As we approach the end of November, Americans are preparing to celebrate “Thanksgiving,” a holiday in which we are encouraged to gather together with loved ones, enjoy food and time together, and be grateful for all that we have been given. Although Thanksgiving is a cultural (secular) holiday, it was begun with a holy intent: to thank God! It is an opportunity for us as Orthodox Christians to do what we should be doing daily, anyway: giving glory and thanks to God for His rich blessings on our lives!

The Akathist of Thanksgiving ( is a beautiful prayer, a delight to the soul, and a fitting beginning to praising God at any time of the year. It is especially appropriate to pray this akathist in this season of giving thanks. Readers unfamiliar with the Akathist of Thanksgiving may want to read this note about it:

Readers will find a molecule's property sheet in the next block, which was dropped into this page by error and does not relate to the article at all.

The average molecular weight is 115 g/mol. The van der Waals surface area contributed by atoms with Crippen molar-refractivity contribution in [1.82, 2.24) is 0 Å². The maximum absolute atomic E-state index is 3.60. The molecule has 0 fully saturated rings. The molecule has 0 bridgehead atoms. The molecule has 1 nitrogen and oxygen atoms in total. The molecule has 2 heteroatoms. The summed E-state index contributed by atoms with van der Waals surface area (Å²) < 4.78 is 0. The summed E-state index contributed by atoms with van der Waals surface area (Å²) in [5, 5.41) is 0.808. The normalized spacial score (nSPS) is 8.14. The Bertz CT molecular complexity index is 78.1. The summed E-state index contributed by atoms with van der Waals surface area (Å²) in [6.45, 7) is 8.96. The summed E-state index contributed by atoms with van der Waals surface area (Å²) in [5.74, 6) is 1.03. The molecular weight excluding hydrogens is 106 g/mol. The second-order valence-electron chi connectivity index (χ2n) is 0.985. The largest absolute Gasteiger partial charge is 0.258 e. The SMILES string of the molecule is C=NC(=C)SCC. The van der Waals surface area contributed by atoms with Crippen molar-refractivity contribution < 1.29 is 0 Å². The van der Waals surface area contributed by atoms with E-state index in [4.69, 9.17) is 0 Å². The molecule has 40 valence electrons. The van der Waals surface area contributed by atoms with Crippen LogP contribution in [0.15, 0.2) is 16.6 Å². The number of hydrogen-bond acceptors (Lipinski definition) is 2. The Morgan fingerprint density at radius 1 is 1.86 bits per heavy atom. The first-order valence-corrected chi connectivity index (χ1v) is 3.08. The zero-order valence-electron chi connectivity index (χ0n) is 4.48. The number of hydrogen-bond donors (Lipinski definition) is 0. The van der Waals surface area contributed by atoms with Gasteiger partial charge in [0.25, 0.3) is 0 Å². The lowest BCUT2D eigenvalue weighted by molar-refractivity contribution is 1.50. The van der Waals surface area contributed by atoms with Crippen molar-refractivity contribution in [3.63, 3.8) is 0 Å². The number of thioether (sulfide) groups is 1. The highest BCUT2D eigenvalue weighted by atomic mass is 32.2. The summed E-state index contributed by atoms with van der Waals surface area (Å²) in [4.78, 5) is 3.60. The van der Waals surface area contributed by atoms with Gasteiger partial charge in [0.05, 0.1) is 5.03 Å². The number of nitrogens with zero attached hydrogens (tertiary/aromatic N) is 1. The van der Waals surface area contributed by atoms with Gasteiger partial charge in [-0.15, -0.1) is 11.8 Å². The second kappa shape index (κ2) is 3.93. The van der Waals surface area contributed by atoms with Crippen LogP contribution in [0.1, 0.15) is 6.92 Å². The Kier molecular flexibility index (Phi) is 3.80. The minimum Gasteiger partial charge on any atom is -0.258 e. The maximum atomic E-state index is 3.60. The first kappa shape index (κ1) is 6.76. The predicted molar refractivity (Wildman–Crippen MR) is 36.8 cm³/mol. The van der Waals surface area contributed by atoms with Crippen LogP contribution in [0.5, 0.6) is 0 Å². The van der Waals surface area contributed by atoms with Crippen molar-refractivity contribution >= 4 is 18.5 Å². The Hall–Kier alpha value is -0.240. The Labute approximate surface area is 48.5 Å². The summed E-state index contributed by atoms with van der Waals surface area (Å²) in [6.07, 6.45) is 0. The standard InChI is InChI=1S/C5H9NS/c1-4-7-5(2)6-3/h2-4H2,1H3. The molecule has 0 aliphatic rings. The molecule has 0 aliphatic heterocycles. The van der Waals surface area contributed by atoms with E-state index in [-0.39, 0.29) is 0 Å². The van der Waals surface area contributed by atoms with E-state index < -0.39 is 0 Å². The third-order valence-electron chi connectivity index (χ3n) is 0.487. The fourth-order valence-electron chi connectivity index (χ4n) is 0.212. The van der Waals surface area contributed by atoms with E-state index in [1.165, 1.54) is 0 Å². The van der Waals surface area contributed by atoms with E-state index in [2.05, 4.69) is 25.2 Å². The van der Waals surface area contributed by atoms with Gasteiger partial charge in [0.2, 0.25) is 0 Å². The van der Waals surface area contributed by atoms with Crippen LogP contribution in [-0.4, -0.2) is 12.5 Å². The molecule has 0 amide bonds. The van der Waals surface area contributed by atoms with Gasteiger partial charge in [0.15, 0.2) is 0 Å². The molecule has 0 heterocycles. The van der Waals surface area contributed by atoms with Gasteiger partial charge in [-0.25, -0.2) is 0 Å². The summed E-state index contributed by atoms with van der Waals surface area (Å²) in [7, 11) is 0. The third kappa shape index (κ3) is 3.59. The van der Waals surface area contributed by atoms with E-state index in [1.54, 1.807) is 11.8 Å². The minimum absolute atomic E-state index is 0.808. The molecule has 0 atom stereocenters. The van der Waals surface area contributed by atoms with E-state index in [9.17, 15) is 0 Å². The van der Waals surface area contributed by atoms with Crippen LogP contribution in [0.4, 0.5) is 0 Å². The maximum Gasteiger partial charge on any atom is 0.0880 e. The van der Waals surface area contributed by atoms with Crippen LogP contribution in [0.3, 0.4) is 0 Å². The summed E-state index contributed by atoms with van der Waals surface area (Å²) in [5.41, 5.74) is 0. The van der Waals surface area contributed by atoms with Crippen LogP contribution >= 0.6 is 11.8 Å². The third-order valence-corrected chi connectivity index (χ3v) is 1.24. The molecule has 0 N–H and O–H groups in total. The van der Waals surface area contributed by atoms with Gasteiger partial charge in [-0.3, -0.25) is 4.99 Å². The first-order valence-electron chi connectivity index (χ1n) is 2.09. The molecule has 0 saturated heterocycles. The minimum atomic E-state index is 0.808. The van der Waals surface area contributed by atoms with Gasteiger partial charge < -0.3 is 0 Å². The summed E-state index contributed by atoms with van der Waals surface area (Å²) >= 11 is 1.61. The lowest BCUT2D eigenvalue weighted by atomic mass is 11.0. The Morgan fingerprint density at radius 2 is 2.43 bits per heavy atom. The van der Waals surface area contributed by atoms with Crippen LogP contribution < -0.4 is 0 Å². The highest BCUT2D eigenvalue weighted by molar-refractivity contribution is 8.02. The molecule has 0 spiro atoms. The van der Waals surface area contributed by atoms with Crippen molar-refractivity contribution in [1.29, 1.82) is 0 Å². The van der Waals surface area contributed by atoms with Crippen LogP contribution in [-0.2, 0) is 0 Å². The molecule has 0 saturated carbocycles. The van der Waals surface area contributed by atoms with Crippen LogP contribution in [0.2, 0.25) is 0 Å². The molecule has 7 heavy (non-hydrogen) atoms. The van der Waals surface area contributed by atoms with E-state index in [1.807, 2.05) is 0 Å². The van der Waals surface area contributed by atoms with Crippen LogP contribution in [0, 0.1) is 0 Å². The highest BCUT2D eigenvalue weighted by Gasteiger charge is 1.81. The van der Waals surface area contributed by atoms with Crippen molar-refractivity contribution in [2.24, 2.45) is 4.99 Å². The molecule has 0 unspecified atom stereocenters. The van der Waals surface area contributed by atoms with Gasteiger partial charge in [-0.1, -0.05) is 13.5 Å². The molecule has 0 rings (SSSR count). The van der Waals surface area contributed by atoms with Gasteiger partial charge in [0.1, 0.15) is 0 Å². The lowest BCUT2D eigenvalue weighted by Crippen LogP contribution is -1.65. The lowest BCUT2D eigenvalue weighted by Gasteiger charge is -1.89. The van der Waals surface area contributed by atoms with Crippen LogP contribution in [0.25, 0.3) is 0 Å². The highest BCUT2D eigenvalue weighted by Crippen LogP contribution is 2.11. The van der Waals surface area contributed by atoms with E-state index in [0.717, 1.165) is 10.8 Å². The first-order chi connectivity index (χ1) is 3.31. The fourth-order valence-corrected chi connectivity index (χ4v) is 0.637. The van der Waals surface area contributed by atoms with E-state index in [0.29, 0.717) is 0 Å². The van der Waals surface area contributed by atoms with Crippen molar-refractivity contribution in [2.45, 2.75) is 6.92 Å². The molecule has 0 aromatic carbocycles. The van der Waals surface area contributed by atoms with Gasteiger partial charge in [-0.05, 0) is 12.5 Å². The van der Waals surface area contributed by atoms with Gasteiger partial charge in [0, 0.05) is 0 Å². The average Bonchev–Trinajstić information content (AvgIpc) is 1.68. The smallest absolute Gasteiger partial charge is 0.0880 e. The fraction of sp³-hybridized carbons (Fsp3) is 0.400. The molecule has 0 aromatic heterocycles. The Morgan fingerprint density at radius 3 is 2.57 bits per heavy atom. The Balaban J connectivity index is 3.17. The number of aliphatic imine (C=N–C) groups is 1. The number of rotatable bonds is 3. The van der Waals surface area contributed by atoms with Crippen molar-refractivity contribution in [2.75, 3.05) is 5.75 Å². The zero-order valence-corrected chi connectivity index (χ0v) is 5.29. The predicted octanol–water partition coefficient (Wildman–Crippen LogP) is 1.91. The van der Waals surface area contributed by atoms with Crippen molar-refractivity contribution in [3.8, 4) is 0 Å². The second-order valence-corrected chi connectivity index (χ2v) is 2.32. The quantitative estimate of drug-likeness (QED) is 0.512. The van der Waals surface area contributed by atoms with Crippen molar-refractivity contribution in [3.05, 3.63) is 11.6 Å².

How can we incorporate this akathist into our family’s celebration of Thanksgiving this year? Here are a few ideas:

  • At evening prayers, read the akathist together as a family. If you have young children, read only one or two stanzas each evening, until you’ve read the whole thing. After the reading, talk about what you have just read. How did you see God’s hand in the ways described, in this day? (ie: kontakion 2 says “...the golden rays of sun and the light clouds are reflected in the water…;” a family member may remind the rest, “Remember as we drove to school this morning, when the sun rays shone down through a cloud, and we saw it reflected in that puddle?!?”)